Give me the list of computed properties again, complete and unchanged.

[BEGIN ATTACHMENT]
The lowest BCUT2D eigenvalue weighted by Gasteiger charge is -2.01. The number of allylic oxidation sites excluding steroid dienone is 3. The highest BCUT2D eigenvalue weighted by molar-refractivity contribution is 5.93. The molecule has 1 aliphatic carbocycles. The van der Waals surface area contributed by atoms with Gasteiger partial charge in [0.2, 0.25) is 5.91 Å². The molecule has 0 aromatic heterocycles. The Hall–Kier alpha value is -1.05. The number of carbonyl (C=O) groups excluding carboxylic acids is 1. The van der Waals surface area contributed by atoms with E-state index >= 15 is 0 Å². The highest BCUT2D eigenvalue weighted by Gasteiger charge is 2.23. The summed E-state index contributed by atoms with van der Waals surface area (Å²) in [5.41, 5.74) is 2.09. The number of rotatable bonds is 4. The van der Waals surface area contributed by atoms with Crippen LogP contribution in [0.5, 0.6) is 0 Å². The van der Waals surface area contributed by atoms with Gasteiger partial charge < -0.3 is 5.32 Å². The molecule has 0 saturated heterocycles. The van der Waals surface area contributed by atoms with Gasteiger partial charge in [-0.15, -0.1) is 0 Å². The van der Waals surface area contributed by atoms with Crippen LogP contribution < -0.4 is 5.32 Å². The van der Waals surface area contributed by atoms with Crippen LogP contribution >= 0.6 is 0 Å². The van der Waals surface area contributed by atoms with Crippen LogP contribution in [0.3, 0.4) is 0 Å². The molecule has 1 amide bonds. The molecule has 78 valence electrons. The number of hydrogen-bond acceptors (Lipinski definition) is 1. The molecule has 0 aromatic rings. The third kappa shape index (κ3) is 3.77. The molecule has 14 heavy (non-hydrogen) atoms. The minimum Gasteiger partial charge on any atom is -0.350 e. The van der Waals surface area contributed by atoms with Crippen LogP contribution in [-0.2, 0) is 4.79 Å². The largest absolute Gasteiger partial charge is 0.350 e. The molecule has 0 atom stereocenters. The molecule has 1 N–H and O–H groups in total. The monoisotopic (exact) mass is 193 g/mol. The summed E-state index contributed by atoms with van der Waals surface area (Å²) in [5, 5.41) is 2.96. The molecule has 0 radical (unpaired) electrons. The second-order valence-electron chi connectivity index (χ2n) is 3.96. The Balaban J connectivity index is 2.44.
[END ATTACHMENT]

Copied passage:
The lowest BCUT2D eigenvalue weighted by Gasteiger charge is -2.01. The number of allylic oxidation sites excluding steroid dienone is 3. The highest BCUT2D eigenvalue weighted by molar-refractivity contribution is 5.93. The molecule has 1 aliphatic carbocycles. The van der Waals surface area contributed by atoms with Gasteiger partial charge in [0.2, 0.25) is 5.91 Å². The molecule has 0 aromatic heterocycles. The Hall–Kier alpha value is -1.05. The number of carbonyl (C=O) groups excluding carboxylic acids is 1. The van der Waals surface area contributed by atoms with E-state index >= 15 is 0 Å². The highest BCUT2D eigenvalue weighted by Gasteiger charge is 2.23. The summed E-state index contributed by atoms with van der Waals surface area (Å²) in [5.41, 5.74) is 2.09. The number of rotatable bonds is 4. The van der Waals surface area contributed by atoms with Crippen LogP contribution in [0.5, 0.6) is 0 Å². The van der Waals surface area contributed by atoms with Gasteiger partial charge < -0.3 is 5.32 Å². The molecule has 0 saturated heterocycles. The van der Waals surface area contributed by atoms with Gasteiger partial charge in [-0.15, -0.1) is 0 Å². The van der Waals surface area contributed by atoms with Crippen LogP contribution < -0.4 is 5.32 Å². The van der Waals surface area contributed by atoms with Crippen LogP contribution >= 0.6 is 0 Å². The van der Waals surface area contributed by atoms with Crippen LogP contribution in [0.3, 0.4) is 0 Å². The molecule has 1 amide bonds. The molecule has 78 valence electrons. The number of hydrogen-bond acceptors (Lipinski definition) is 1. The molecule has 0 aromatic rings. The third kappa shape index (κ3) is 3.77. The molecule has 14 heavy (non-hydrogen) atoms. The minimum Gasteiger partial charge on any atom is -0.350 e. The van der Waals surface area contributed by atoms with Crippen LogP contribution in [-0.2, 0) is 4.79 Å². The largest absolute Gasteiger partial charge is 0.350 e. The molecule has 0 atom stereocenters. The molecule has 1 N–H and O–H groups in total. The monoisotopic (exact) mass is 193 g/mol. The summed E-state index contributed by atoms with van der Waals surface area (Å²) in [5, 5.41) is 2.96. The molecule has 0 radical (unpaired) electrons. The second-order valence-electron chi connectivity index (χ2n) is 3.96. The Balaban J connectivity index is 2.44.